Grace Under Pressure: A Girl with Asperger’s and her Marathon Mom, by Sophie Walker, is published in the United States by New World Library, and in the UK by Little, Brown (Piatkus).
**Enter to win a free copy of Grace Under Pressure! Comment on this post for a chance to win — we will be choosing a winner on Friday, December 13th! **
This is an original post by our writer in the UK, Sophie Walker.
Writer, mother, runner: Sophie works for an international news agency and has written about economics, politics, trade, war, diplomacy and finance from datelines as diverse as Paris, Washington, Hong Kong, Kabul, Baghdad and Islamabad. She now lives in London with her husband, two daughters and two step-sons.
Sophie's elder daughter Grace was diagnosed with Asperger Syndrome several years ago. Grace is a bright, artistic girl who nonetheless struggles to fit into a world she often finds hard to understand. Sophie and Grace have come across great kindness but more often been shocked by how little people know and understand about autism and by how difficult it is to get Grace the help she needs.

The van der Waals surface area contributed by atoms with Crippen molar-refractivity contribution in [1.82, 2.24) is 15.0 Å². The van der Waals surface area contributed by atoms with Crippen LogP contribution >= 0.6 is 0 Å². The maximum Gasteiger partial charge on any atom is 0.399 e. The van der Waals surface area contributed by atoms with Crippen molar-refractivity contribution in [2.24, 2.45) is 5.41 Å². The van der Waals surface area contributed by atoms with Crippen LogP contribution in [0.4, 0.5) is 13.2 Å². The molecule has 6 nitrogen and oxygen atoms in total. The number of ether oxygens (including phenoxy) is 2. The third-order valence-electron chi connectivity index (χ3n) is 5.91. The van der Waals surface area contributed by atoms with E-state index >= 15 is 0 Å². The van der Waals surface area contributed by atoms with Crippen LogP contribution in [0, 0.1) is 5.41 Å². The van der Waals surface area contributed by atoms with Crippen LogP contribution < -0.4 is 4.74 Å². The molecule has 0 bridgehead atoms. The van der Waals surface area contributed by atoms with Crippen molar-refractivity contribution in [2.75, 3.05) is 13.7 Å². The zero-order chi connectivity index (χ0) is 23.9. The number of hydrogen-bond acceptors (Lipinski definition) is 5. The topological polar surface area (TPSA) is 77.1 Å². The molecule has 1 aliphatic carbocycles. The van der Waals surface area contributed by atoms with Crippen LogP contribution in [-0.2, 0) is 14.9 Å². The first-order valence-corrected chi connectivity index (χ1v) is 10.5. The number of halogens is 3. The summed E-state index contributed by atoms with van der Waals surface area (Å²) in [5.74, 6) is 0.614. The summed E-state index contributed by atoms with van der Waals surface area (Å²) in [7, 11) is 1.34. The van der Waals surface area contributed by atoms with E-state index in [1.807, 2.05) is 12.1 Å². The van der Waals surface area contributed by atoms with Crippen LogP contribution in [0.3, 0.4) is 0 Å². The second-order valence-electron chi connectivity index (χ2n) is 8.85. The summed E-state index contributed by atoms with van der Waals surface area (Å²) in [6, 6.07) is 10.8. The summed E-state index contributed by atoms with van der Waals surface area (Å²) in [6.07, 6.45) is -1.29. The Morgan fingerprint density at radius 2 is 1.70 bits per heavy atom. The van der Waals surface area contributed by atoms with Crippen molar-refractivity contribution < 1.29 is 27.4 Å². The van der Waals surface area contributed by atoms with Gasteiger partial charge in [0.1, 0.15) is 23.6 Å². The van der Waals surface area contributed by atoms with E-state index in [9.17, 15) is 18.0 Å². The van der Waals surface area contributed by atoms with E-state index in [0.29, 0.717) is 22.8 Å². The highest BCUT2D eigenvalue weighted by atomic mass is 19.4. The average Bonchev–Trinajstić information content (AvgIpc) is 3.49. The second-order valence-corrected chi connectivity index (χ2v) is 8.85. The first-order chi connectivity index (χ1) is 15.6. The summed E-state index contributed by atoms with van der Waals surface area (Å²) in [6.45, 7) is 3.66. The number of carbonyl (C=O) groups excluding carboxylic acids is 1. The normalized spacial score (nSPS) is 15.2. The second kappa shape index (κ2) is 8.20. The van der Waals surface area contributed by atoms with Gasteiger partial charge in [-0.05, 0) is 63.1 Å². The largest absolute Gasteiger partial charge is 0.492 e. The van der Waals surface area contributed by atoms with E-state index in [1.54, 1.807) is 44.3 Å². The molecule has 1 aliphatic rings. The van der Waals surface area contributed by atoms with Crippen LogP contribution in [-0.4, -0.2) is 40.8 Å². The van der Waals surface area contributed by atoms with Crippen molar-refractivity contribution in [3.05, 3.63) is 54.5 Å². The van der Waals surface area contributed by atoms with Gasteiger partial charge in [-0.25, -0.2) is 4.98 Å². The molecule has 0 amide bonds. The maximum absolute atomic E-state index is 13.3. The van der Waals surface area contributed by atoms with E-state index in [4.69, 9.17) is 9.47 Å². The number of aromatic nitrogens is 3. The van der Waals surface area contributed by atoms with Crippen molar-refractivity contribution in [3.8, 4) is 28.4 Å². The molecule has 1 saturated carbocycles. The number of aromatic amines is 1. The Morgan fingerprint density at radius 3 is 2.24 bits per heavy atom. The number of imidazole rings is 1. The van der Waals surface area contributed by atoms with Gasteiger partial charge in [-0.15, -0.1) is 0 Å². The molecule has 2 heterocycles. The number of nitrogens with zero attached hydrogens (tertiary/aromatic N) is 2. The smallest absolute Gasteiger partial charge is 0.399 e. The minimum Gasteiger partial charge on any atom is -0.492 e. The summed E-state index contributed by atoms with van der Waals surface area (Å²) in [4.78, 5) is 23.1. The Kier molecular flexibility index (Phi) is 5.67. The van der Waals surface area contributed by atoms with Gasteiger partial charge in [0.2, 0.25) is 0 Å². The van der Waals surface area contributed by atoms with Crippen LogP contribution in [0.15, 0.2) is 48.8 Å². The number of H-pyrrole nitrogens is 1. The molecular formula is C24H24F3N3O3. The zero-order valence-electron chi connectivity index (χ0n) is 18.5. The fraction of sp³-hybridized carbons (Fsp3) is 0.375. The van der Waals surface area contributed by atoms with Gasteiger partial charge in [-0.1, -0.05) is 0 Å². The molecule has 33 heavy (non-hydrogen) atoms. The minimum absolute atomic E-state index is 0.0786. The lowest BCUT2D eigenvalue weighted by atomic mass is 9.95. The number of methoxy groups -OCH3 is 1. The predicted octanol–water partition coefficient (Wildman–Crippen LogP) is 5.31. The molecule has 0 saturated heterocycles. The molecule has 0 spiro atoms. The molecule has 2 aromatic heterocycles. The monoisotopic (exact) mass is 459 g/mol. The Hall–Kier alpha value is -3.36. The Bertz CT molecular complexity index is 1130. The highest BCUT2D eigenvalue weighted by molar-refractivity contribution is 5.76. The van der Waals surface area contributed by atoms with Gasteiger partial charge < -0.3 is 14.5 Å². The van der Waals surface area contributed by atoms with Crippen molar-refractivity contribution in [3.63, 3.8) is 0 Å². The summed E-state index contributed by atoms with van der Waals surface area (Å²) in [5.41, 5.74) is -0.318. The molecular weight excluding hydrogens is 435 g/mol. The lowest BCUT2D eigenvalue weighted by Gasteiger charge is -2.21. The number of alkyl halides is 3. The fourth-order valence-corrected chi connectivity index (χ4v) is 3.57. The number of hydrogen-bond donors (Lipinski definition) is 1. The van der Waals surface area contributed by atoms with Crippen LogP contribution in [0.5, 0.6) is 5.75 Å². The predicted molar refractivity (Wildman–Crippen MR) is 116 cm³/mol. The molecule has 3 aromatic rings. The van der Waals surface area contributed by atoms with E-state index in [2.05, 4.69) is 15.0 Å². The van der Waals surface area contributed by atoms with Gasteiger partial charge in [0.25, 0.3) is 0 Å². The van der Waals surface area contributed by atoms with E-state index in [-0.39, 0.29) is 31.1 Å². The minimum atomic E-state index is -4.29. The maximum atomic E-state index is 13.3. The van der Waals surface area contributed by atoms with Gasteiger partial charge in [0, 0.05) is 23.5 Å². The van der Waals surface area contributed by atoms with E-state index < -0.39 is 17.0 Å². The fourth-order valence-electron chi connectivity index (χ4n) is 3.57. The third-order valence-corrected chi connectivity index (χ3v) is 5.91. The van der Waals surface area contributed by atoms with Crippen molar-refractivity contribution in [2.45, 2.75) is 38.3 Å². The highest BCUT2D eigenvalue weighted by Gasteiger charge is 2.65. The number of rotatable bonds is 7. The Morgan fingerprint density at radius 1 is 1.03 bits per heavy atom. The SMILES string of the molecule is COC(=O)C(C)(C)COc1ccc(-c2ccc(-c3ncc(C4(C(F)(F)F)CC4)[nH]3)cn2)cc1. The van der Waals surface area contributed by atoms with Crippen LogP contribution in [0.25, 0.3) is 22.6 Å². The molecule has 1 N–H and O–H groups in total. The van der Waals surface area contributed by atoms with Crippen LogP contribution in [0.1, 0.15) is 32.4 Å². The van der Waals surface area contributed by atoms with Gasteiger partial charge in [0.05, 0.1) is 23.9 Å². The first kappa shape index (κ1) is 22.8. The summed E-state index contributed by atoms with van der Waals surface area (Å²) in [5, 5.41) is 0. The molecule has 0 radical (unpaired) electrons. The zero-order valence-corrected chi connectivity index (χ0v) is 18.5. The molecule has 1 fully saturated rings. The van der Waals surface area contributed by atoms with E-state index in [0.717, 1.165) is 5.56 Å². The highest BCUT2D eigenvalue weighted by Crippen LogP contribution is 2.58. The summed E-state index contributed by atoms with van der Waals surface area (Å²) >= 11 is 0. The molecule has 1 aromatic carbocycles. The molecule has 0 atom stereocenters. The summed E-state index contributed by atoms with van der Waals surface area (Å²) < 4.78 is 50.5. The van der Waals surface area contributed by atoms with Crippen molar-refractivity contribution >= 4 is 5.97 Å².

Sophie writes about Grace’s daily challenges, and those of the grueling training regimes she sets herself to run long-distance events in order to raise awareness and funds for Britain’s National Autistic Society so that Grace and children like her can blossom. Her book "Grace Under Pressure: Going The Distance as an Asperger's Mum" was published by Little, Brown (Piatkus) in 2012. Her blog is called Grace Under Pressure.